The Jordan River makes for a cultural barrier, but not an ethnic one. An almost impassible waterway a century ago, the Jordan River marked the boundary of civilization. East of Jordan lay barbarous Arabia, but the West Bank showed a degree of civilization, first owing to the influence of the Ottomans and, since the late nineteenth century, of the Europeans. The West-Bank Arabs developed more of a society than their East-Bank compatriots; the difference was largely due to economic conditions. The West Bank allowed for subsistence agriculture, while the East Bank’s desert landscape barely supported the nomadic lifestyle. Only in the nineteenth century did the West-Bank Arabs move to the East Bank and establish the first settled population there.

Jews have a religious and historical claim to the East Bank, and Transjordan was originally included in the Jewish territory. Though the British later changed their minds and claimed that the Balfour Declaration was not intended to include Transjordan, the understanding was clearly different in 1919. At that time, Zionists planned on settling Transjordan, and the British concurred until the need arose in 1922 to accommodate an Iraqi princeling left without a kingdom. The British carved Iraq from Iran and Jordan from Israel to accommodate the two Faisal brothers, who had been evicted from Syria. A century ago, Transjordan was sparsely populated—about 200,000 Arabs in the area thrice the size of Palestine. Jews were one hundred times more populous worldwide, but received one quarter of the Mandate territory.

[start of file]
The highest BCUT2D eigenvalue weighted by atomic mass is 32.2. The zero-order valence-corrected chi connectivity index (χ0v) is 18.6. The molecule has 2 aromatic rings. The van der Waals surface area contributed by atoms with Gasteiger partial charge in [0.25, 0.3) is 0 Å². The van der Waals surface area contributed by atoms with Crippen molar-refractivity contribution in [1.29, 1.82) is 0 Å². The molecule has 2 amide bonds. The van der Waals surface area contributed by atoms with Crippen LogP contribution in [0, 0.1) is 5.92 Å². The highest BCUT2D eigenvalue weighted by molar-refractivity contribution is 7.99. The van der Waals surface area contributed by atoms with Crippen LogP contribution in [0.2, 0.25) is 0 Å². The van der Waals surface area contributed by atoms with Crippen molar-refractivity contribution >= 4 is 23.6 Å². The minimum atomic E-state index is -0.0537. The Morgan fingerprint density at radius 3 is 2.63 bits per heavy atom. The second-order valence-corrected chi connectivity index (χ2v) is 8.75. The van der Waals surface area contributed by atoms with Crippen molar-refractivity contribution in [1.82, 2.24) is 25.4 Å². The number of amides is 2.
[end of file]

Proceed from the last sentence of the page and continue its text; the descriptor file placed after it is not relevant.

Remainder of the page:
Jordan remains a sleepy desert area, but it is slowly closing a cultural gap with the West-Bank Arabs. This creates a basis for the eventual agglomeration of the two banks into a Palestinian state. That development is supported by growing pan-Palestinian nationalism on both sides of the Jordan River. Jordanian Palestinians also see the pan-Palestinian identity as a viable counter-balance to the current dominance of Jordan by the Bedouin minority. Jordan (or Palestine, whatever the name) on both banks of the river would extinguish Israel’s water supply as the inefficient Arab farmers start drawing the water unsustainably. Israel will have no choice but to force Jordan’s sparse population to move to the east, and reclaim the water sources. The world somehow accepts minuscule Arab populations occupying huge tracts of lands with prehistoric density while Israel is pushed into eight-mile-wide borders. Such an arrangement is not viable, and Israel will have to return to the 1919 plan of settling both banks.